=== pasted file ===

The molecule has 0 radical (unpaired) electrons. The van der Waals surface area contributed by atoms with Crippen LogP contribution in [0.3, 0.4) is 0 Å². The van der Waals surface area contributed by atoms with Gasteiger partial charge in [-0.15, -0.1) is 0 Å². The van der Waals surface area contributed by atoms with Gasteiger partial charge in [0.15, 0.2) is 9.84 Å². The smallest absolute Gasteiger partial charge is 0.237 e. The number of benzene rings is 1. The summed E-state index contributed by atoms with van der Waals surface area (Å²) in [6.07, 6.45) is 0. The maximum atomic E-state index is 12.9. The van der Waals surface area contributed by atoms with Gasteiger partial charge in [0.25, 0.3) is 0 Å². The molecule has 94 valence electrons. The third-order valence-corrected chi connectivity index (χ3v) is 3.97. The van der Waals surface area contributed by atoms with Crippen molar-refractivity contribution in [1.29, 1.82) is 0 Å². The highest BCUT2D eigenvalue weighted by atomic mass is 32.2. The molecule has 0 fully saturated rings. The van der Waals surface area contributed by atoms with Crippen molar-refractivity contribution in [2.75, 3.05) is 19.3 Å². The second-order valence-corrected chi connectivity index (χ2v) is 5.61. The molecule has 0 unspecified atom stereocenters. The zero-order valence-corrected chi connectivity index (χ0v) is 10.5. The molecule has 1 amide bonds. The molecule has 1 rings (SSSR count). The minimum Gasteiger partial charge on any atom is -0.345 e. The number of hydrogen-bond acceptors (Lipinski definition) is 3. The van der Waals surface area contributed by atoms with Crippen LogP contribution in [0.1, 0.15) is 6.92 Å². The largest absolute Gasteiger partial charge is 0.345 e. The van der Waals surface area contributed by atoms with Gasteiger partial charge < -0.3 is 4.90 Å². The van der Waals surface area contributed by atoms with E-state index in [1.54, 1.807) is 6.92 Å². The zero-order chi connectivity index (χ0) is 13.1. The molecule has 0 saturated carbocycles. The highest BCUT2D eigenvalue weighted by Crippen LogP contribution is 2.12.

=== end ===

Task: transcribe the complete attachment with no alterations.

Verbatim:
The molecule has 0 radical (unpaired) electrons. The van der Waals surface area contributed by atoms with Crippen LogP contribution in [0.3, 0.4) is 0 Å². The van der Waals surface area contributed by atoms with Gasteiger partial charge in [-0.15, -0.1) is 0 Å². The van der Waals surface area contributed by atoms with Gasteiger partial charge in [0.15, 0.2) is 9.84 Å². The smallest absolute Gasteiger partial charge is 0.237 e. The number of benzene rings is 1. The summed E-state index contributed by atoms with van der Waals surface area (Å²) in [6.07, 6.45) is 0. The maximum atomic E-state index is 12.9. The van der Waals surface area contributed by atoms with Gasteiger partial charge in [0.25, 0.3) is 0 Å². The molecule has 94 valence electrons. The third-order valence-corrected chi connectivity index (χ3v) is 3.97. The van der Waals surface area contributed by atoms with Crippen molar-refractivity contribution in [1.29, 1.82) is 0 Å². The highest BCUT2D eigenvalue weighted by atomic mass is 32.2. The molecule has 0 fully saturated rings. The van der Waals surface area contributed by atoms with Crippen molar-refractivity contribution in [2.75, 3.05) is 19.3 Å². The second-order valence-corrected chi connectivity index (χ2v) is 5.61. The molecule has 0 unspecified atom stereocenters. The zero-order valence-corrected chi connectivity index (χ0v) is 10.5. The molecule has 1 amide bonds. The molecule has 1 rings (SSSR count). The minimum Gasteiger partial charge on any atom is -0.345 e. The number of hydrogen-bond acceptors (Lipinski definition) is 3. The van der Waals surface area contributed by atoms with Crippen LogP contribution in [0.1, 0.15) is 6.92 Å². The largest absolute Gasteiger partial charge is 0.345 e. The van der Waals surface area contributed by atoms with Gasteiger partial charge < -0.3 is 4.90 Å². The van der Waals surface area contributed by atoms with E-state index in [1.54, 1.807) is 6.92 Å². The zero-order chi connectivity index (χ0) is 13.1. The molecule has 0 saturated carbocycles. The highest BCUT2D eigenvalue weighted by Crippen LogP contribution is 2.12.